The Value for Money Concept in Investment Evaluation

Deconstructing its Meaning for Better Decision Making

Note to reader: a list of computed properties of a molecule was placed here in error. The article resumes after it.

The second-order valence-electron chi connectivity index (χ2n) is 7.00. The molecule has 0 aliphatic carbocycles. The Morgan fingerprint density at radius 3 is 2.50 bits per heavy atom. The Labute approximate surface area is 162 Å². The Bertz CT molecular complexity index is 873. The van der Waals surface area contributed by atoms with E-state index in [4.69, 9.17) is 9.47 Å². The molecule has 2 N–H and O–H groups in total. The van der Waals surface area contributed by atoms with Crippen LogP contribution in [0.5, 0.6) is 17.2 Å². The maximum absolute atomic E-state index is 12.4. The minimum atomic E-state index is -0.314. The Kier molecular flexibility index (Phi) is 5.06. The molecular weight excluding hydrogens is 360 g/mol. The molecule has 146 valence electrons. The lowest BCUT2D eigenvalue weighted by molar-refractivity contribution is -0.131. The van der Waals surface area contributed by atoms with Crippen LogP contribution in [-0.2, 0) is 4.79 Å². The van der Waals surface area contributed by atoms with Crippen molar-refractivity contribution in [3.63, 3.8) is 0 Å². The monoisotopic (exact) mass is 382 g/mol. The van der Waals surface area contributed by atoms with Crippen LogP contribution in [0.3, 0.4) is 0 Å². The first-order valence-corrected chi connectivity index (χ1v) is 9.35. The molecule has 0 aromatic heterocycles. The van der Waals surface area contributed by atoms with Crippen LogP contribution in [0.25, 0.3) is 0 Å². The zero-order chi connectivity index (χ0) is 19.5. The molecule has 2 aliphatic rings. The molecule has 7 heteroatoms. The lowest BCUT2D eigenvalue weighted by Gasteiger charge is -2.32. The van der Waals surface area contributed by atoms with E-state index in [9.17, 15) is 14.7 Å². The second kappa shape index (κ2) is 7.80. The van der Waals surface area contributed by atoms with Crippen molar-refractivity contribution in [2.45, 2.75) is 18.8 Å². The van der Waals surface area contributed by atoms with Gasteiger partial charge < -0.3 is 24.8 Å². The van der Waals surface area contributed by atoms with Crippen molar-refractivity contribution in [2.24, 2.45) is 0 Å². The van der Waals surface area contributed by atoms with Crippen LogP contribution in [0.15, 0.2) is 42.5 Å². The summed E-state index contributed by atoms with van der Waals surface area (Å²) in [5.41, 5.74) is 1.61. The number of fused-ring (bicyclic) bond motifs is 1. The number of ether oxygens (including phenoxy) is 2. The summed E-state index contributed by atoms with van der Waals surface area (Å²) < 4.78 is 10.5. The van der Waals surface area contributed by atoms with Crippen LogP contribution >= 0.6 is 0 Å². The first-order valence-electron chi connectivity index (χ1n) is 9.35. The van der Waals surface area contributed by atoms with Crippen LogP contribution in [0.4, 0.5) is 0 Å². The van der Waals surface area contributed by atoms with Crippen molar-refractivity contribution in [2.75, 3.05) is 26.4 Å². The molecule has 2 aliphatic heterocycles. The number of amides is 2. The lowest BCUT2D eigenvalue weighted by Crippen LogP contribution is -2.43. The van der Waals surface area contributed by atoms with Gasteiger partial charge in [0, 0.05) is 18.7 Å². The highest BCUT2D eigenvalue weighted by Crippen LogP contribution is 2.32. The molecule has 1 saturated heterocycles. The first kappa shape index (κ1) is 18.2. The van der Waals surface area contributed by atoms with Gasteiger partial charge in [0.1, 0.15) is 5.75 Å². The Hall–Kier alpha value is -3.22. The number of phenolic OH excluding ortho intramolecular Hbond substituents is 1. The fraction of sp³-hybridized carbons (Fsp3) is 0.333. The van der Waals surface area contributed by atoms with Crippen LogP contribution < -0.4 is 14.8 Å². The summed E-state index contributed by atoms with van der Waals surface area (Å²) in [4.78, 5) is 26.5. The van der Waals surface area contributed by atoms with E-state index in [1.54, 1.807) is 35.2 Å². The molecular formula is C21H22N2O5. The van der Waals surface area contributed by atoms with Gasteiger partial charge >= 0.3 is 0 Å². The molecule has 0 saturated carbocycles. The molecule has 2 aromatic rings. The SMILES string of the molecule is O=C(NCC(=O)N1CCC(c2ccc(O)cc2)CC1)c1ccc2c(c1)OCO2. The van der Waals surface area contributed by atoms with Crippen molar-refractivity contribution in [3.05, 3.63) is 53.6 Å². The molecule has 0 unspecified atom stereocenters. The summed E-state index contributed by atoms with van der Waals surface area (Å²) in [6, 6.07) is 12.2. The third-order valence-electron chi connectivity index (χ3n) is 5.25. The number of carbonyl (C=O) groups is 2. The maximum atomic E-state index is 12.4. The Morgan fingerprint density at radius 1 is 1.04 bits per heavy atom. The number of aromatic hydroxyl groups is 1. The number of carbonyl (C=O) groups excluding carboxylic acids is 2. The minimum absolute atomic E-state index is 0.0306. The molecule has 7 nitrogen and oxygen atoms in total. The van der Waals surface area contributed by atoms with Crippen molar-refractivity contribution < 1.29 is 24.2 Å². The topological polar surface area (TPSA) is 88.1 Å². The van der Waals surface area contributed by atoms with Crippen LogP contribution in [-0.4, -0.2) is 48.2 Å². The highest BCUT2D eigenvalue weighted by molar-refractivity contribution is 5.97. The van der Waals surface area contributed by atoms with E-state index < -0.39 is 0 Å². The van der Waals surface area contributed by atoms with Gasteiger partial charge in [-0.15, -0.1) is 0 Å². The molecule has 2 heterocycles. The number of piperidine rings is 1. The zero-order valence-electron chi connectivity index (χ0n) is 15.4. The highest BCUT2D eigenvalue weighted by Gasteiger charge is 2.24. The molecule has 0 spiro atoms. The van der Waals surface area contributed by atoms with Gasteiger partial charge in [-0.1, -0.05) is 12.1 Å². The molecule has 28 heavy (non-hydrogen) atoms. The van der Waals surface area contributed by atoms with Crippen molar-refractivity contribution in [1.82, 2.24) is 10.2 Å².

The term "value for money" (VFM) is a poorly understood concept in practice. There is a lack of clarity in its application, especially in the distinction between "value" and "money" when assessing VFM in investment evaluation and decision making. This article clarifies the ambiguities in VFM by conceptually deconstructing its meaning using a "value triangle model" and, on that basis, we propose a six-step VFM assessment procedure, which has been tested during VFM workshops on infrastructure projects. Departing from the existing concept of value in value management and value engineering literature, the value triangle model rests on Daniel Bernoulli's concept of value as captured in his famous quotation: "The value of an item must not be based upon its price but rather on the utility which it yields" (Bernoulli, 1954, p. 24). We deconstruct value into three components using everyday language: useful purpose, beneficial outcomes, and important features, making it applicable to any VFM decision context. By making a clear distinction between value and money and, by treating value and value for money as separate notions, greater clarity of VFM is provided, thus enabling more effective measurement in practice. Implications of the proposed deconstruction of VFM and the six-step procedure are discussed using stakeholder theory.
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